Event Title

Absorbing the Force from an Accident through an Impact Attenuator

Location

CSU 201

Start Date

5-4-2010 1:00 PM

End Date

5-4-2010 3:00 PM

Student's Major

Automotive and Manufacturing Engineering Technology

Student's College

Science, Engineering and Technology

Mentor's Name

Gary Mead

Mentor's Department

Automotive and Manufacturing Engineering Technology

Mentor's College

Science, Engineering and Technology

Description

An impact attenuator is a deformable, energy absorbing safety device required for the Formula SAE (Society of Automotive Engineering) competition. The rules define that the attenuator must decelerate a frontal impact from a 661 lb vehicle run into a non-yielding impact barrier at a velocity of 23 ft/sec. The average vehicle deceleration must not exceed a force greater than 20 g’s, with a peak deceleration less than or equal to a force of 40 g’s. To determine the best energy absorbing material, factors like cost, weight and strength were taken into consideration. The two materials that were selected for testing were aluminum honeycomb and polystyrene high density foam. Calculations were done to determine what sizes of material would be sufficient to dissipate the energy. From these calculations, four foam pieces of varying sizes were selected along with one aluminum honeycomb piece. Testing had to be done to prove the calculations and determine which material and size would meet the Formula SAE rules while having the best cost to weight ratio. To do this, an apparatus was designed that held the attenuator in a material testing machine called a MTS. The MTS crushed the attenuator samples and registered the force on a computer. The force to crush each piece was collected and graphed. From this data, size and material were determined. After this, a decision was made on which material to use before making it and attaching it to the car.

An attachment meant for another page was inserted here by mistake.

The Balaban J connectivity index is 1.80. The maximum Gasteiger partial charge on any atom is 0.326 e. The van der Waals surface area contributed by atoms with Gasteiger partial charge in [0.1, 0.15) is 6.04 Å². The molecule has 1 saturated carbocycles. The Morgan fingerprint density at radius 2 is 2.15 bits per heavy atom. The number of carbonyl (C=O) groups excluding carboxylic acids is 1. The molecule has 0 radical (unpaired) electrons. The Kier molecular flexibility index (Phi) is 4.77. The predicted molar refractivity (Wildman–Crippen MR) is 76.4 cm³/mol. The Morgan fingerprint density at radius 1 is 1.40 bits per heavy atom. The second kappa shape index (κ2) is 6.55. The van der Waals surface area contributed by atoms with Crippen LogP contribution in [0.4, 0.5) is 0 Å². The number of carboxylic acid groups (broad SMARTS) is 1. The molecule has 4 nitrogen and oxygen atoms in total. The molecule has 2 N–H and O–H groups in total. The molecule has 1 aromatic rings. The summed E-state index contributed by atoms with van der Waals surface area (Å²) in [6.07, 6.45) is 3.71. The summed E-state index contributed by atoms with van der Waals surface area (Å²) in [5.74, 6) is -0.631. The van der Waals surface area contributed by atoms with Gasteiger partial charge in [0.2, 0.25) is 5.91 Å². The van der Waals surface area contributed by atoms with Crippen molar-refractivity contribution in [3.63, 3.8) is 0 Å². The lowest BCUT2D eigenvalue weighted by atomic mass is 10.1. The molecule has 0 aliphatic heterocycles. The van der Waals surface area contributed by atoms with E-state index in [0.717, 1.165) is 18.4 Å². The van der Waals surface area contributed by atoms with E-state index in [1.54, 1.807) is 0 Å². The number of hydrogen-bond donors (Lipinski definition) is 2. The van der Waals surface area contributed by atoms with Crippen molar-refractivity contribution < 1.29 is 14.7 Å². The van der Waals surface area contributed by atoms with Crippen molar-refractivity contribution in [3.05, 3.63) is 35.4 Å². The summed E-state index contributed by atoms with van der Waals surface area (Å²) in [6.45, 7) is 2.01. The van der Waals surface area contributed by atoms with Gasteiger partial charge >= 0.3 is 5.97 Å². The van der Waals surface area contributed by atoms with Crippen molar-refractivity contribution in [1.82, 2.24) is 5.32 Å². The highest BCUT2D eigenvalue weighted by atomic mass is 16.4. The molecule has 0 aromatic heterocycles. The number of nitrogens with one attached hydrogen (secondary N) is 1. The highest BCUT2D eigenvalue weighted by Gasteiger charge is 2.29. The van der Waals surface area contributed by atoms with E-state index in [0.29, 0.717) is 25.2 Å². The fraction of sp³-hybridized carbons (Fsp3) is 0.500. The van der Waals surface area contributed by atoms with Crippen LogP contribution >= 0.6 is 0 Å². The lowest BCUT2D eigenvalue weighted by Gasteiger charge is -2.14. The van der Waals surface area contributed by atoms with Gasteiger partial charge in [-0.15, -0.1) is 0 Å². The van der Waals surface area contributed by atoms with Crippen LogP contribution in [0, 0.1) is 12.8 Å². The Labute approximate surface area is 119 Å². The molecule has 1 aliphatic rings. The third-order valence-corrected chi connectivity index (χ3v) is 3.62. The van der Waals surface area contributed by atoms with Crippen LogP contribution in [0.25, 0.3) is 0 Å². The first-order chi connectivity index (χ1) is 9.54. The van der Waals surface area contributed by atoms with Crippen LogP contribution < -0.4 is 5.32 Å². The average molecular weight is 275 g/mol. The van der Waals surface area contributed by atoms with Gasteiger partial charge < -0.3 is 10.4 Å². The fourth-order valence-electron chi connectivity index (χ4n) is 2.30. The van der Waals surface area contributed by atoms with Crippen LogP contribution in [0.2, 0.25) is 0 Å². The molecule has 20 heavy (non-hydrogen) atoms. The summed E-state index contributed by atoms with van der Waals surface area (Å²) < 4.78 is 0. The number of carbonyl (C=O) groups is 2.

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Apr 5th, 1:00 PM Apr 5th, 3:00 PM

Absorbing the Force from an Accident through an Impact Attenuator

CSU 201

An impact attenuator is a deformable, energy absorbing safety device required for the Formula SAE (Society of Automotive Engineering) competition. The rules define that the attenuator must decelerate a frontal impact from a 661 lb vehicle run into a non-yielding impact barrier at a velocity of 23 ft/sec. The average vehicle deceleration must not exceed a force greater than 20 g’s, with a peak deceleration less than or equal to a force of 40 g’s. To determine the best energy absorbing material, factors like cost, weight and strength were taken into consideration. The two materials that were selected for testing were aluminum honeycomb and polystyrene high density foam. Calculations were done to determine what sizes of material would be sufficient to dissipate the energy. From these calculations, four foam pieces of varying sizes were selected along with one aluminum honeycomb piece. Testing had to be done to prove the calculations and determine which material and size would meet the Formula SAE rules while having the best cost to weight ratio. To do this, an apparatus was designed that held the attenuator in a material testing machine called a MTS. The MTS crushed the attenuator samples and registered the force on a computer. The force to crush each piece was collected and graphed. From this data, size and material were determined. After this, a decision was made on which material to use before making it and attaching it to the car.

Recommended Citation

Bruns, Eric and Chris Larson. "Absorbing the Force from an Accident through an Impact Attenuator." Undergraduate Research Symposium, Mankato, MN, April 5, 2010.
http://cornerstone.lib.mnsu.edu/urs/2010/oral-session-05/2